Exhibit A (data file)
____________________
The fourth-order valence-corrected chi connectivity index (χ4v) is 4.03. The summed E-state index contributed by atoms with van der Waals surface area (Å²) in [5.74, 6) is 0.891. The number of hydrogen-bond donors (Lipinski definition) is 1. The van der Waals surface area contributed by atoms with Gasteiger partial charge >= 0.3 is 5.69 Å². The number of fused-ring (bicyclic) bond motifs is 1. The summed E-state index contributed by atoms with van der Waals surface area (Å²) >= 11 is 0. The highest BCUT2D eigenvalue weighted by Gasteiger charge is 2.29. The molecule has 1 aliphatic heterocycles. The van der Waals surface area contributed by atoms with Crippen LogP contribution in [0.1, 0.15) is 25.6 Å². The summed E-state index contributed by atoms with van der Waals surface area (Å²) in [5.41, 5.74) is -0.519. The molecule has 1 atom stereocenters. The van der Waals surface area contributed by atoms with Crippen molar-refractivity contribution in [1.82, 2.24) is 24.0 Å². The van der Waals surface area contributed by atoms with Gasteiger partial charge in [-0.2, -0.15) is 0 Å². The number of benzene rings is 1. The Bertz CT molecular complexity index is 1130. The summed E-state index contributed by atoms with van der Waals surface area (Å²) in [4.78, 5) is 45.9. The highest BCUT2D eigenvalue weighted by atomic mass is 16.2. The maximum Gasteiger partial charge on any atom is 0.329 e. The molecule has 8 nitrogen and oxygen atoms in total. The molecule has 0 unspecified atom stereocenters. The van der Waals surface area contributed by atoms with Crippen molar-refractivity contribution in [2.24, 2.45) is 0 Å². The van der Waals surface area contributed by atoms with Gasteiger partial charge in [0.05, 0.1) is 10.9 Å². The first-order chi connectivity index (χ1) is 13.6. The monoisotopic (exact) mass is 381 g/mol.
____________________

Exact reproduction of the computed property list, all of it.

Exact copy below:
The fourth-order valence-corrected chi connectivity index (χ4v) is 4.03. The summed E-state index contributed by atoms with van der Waals surface area (Å²) in [5.74, 6) is 0.891. The number of hydrogen-bond donors (Lipinski definition) is 1. The van der Waals surface area contributed by atoms with Gasteiger partial charge >= 0.3 is 5.69 Å². The number of fused-ring (bicyclic) bond motifs is 1. The summed E-state index contributed by atoms with van der Waals surface area (Å²) >= 11 is 0. The highest BCUT2D eigenvalue weighted by Gasteiger charge is 2.29. The molecule has 1 aliphatic heterocycles. The van der Waals surface area contributed by atoms with Crippen LogP contribution in [0.1, 0.15) is 25.6 Å². The summed E-state index contributed by atoms with van der Waals surface area (Å²) in [5.41, 5.74) is -0.519. The molecule has 1 atom stereocenters. The van der Waals surface area contributed by atoms with Crippen molar-refractivity contribution in [1.82, 2.24) is 24.0 Å². The van der Waals surface area contributed by atoms with Gasteiger partial charge in [-0.2, -0.15) is 0 Å². The number of benzene rings is 1. The Bertz CT molecular complexity index is 1130. The summed E-state index contributed by atoms with van der Waals surface area (Å²) in [4.78, 5) is 45.9. The highest BCUT2D eigenvalue weighted by atomic mass is 16.2. The maximum Gasteiger partial charge on any atom is 0.329 e. The molecule has 8 nitrogen and oxygen atoms in total. The molecule has 0 unspecified atom stereocenters. The van der Waals surface area contributed by atoms with Crippen molar-refractivity contribution in [2.24, 2.45) is 0 Å². The van der Waals surface area contributed by atoms with Gasteiger partial charge in [0.05, 0.1) is 10.9 Å². The first-order chi connectivity index (χ1) is 13.6. The monoisotopic (exact) mass is 381 g/mol.